By Richard Black
Environment correspondent, BBC News
Page last updated at 12:23 GMT, Monday, 5 July 2010 13:23 UK
A Dutch inquiry into the UN's climate science panel has found "no errors that would undermine the main conclusions" on probable impacts of climate change.
However, it says the Intergovernmental Panel on Climate Change (IPCC) should be more transparent in its workings.
The Dutch parliament asked for the inquiry after two mistakes were identified in the IPCC's 2007 report.
The inquiry is the latest in a series that have largely backed "mainstream" climate science against detractors.
The Netherlands Environmental Assessment Agency (PBL) does not give the panel a completely clean bill of health, however.
Whereas the IPCC's landmark Fourth Assessment (AR4) from 2007 "conclusively shows" that impacts of human-induced climate change are already tangible in many places around the world and will become more serious as temperatures increase, PBL also says the foundation for some of the specific projections "could have been made more transparent".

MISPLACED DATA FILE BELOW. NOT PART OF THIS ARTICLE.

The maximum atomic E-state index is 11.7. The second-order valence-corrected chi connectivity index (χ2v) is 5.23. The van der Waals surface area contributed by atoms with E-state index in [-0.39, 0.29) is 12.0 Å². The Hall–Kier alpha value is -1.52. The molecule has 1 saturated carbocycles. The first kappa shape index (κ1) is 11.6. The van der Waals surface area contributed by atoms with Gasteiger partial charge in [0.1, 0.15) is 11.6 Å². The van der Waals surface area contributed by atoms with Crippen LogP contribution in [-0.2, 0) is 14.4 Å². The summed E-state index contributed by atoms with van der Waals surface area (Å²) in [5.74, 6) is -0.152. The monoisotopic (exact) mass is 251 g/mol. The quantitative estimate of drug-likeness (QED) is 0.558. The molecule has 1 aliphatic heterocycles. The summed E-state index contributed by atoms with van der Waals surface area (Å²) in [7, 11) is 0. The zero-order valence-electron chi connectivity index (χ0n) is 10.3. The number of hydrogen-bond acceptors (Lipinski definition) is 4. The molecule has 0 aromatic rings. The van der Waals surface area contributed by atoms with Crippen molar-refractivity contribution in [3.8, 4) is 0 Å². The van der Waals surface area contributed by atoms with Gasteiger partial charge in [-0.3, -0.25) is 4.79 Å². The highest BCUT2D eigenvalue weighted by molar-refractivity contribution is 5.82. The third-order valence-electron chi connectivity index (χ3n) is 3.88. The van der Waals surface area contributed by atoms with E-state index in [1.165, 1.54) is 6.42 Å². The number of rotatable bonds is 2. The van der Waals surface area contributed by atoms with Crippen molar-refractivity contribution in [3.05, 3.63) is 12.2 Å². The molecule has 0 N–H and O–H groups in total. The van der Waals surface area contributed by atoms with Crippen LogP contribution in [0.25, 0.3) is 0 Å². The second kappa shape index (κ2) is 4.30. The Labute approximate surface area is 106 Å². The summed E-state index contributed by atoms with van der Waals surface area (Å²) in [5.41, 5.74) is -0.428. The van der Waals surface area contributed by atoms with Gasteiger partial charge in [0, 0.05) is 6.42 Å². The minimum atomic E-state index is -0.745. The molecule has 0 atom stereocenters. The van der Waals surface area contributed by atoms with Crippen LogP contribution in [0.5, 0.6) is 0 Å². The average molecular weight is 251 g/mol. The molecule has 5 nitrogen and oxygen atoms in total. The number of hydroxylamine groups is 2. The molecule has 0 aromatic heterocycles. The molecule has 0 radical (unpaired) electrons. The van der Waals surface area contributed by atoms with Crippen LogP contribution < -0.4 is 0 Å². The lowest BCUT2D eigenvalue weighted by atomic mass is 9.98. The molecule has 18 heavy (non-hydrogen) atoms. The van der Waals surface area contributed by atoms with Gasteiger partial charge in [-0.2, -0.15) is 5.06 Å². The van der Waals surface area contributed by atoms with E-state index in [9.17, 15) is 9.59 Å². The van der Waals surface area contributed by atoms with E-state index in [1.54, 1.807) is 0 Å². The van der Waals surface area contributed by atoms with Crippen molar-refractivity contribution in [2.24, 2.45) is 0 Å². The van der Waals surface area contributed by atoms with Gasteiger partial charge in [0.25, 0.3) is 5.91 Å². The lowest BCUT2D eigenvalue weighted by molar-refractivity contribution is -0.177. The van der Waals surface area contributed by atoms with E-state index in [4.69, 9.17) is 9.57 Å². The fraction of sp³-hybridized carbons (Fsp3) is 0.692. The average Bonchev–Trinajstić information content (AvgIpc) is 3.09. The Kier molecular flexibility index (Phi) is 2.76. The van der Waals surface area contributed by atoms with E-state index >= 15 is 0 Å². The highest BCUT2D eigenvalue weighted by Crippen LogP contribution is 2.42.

The Netherlands inquiry adds that the IPCC's summaries tended to emphasise "worst-case scenarios".
However, this was disputed by scientists who had played a leading role in AR4.
"The net impacts of climate change are not beneficial," said David Vaughan, science leader at the British Antarctic Survey, who coordinated the AR4 chapter on polar impacts.
Martin Parry, visiting professor at the Grantham Institute for Climate Change Research at Imperial College London who co-chaired AR4 Working Group 2 on climate impacts, welcomed the PBL report.
"We welcome the conclusion of this report, which is essentially that our conclusions are safe, sound and reliable," he said.
"The IPCC is about to venture into the next assessment; so it's important that we learn from these issues, and it's important not to be defensive, and I think that's how the IPCC is approaching things now." …